Demands of companies acting on the ethical perspectives have grown to such a level that future business students have been started to be taught in this field at their undergraduate and postgraduate levels. Many teachers are of the view that codes of Ethics in business should not just be taught to student but should help them understand and help them make their own individual codes so that they should carry them in the practical world (Rollert, 2011). These way students are bound to understand the propinquity of ethics in a manager's responsibility in a business environment. Individuals learn valuable truths that a manager should be always that there are always limitations to self- desire and under no circumstance an individual has the right to exploit certain limitations to quench one's worldly wants.
Business Ethics in Religion
I don't think there a requirement of a reference to make in this statement that every religion has addressed the importance of ethics in business. Every scripture, Holy book and sayings of religious preachers highlight the importance of ethics and preach almost the same fundamental teaching that without ethics in business society is bound to be affected negatively.
The pope Benedict XVI on many occasions has explained that Christianity understands that earning profit for business is its right and can be termed as it ultimate objective of its activity but the church puts extreme emphasis that this activity is limited when the a human beings dignity comes under question (Catholic, 2011). Even in the past church has notably stressed that the material world of the modern consumer should be replaced by a more humanistic approach. This concern was addressed by the Pope Paul IV, he stated that:
"The superfluous wealth of rich countries should be placed at the service of poor nations . . . otherwise there continued greed would bring upon the judgment of God and wrath of the poor. . ."
Christianity has for long understood the evil of greed and acknowledges that in order to evade it one should refrain from extreme worldly desires (Fernando, 2009).
Islam takes a similar pattern and the life of the Prophet of Islam Muhammad (P.B.U.H) is full of examples where ethics has been stressed. At a very young age he was involved in the field of commerce and because of his reputation of being a meticulous and honest businessman, he was trusted by many in the Land of Arabia. An Islamic scholar has reported to have quoted one of Muhammad (P.B.U.H) saying that went:
"No fraud or Deceit: The Prophet said, "When a sale is held, say- there's no cheating."(Al- Bukhari 1974)
The Prophet laid extreme stress on Honesty and trust in business dealings. His teachings cover a wide range of aspects where Ethics being core fundamental aspect of business. He highlighted that businesses should encourage ethics in their operations and should follow sincerity, honesty and implementation of trust and obligation, while eliminating scam and deceitfulness (Fernando, 2009).
Business Ethics in Modern Era
Due to the aspect of globalization many companies, governments and other stakeholders have come really conscious of this aspect and have started to bring it to their foremost consideration.
United Nations is one of the top world organizations that have addressed this topic on several occasions, on the Global summit platform in 2010 many leader stressed that ethics is the main solution to overcome the current global crisis. The summit outlined that negligent behavior of corporate individuals and companies towards maintain ethical standards brought the current economy to a stage that we are in today (United Nations, 2010). Other global organizations like OECD (Organization for Economic Co-operation and Development) and many governments of developed countries have involved in the mission to maintain ethical standards in the corporate arena.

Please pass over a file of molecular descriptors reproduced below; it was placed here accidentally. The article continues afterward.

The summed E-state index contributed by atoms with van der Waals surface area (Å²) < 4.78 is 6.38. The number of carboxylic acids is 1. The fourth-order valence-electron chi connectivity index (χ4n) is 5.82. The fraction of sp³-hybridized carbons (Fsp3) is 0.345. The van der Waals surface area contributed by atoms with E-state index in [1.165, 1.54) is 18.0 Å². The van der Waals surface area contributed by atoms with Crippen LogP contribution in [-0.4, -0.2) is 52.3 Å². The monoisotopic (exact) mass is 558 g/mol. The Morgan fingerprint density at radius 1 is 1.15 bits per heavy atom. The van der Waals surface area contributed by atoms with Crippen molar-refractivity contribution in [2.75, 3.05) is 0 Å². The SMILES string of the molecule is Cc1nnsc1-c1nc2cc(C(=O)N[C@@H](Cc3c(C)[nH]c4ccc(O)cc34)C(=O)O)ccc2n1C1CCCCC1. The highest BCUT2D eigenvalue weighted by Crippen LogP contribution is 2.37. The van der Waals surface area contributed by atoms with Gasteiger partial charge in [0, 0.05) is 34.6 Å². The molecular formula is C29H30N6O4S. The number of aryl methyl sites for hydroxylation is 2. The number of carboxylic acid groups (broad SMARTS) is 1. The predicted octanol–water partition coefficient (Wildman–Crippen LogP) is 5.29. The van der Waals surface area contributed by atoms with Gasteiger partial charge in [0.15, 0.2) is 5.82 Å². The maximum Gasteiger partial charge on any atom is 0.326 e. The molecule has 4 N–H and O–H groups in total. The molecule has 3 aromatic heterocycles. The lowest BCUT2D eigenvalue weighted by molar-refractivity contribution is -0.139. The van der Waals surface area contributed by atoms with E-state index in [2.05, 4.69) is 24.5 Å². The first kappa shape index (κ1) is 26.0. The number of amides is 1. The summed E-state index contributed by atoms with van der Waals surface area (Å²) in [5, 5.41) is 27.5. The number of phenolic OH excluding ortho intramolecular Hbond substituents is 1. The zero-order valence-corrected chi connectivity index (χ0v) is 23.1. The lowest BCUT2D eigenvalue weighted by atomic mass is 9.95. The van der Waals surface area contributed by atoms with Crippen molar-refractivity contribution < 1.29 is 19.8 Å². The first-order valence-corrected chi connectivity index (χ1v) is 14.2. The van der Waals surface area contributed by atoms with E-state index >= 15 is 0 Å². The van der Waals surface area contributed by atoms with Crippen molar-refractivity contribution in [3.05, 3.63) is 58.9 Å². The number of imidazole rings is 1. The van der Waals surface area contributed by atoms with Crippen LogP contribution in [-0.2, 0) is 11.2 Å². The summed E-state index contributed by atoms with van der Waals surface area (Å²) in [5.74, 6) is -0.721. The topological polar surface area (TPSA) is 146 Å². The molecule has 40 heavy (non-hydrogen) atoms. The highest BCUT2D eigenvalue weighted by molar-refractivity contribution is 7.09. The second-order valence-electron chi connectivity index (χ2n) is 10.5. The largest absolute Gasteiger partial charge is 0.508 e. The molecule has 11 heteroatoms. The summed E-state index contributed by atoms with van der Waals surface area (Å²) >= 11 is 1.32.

A main motivator for the involvement of business ethics is the growing power of media and pressure groups. Businesses have started to feel conscious of public shame that will eventually lead to a decrease in trust of the company's product and services. Some companies have learn it the hard way , where within a short span of time media sources like internet and television have broadcasted stories behind the unethical practices of certain companies that lead to global ignominy (The Economist). One of the biggest player that had played major role in creating a global attention toward the topic of ethics in business has been Hollywood. In the 21st century the industry has launched many films based on corporate failures and basically educating the world about its negative affects it can have on the society and itself. Michael Moore is one of the leading critics where his recent documentary on the Health care system in 2009 touched many aspects of ethics. The internet and the printed media is also full of articles, journals and magazine that are particularly addressing Business ethics and many companies have also felt the need to address it as top matter of concentration on there operations.
Every aspect towards ethics is the same where every institution, individual and belief on the globe disagrees to the aspect that the only purpose of business is to earn profit. There is more to life than fulfilling self interest. And businesses have started to realize that "doing good- Makes good business" (Business week, 2005). Moving away from the primitive purpose of business which is just related to achieving financial goals but to be uphold ethical standards that is related to everything from being honest in dealings, giving back to society and many more.
Business and Society are two inter-reliant entities. Societies look at businesses for creation of wealth whereas the business is dependent on the society to meet the requirement of earning that wealth. Until or unless both do not function in harmony irregularities are bound to occur. Businesses should realize this bond shared between them, where their actions can have a sundry effect not only on themselves but also on all the stakeholders involved. In order to ensure commercial success businesses have to refrain from abusing their dependency on the society. Businesses should devotedly exercise their influence in a society and foster enhanced conditions for wealth creation.
Well I think everybody is well versed with the quote that "Black Sheep's are everywhere". This doesn't mean that the above literature strengthens the position of the main topic which is "There is no such thing as an Ethical Business". But if this was the case by now the world would be subjected to the might of corporate giants and digesting whatever they do or say.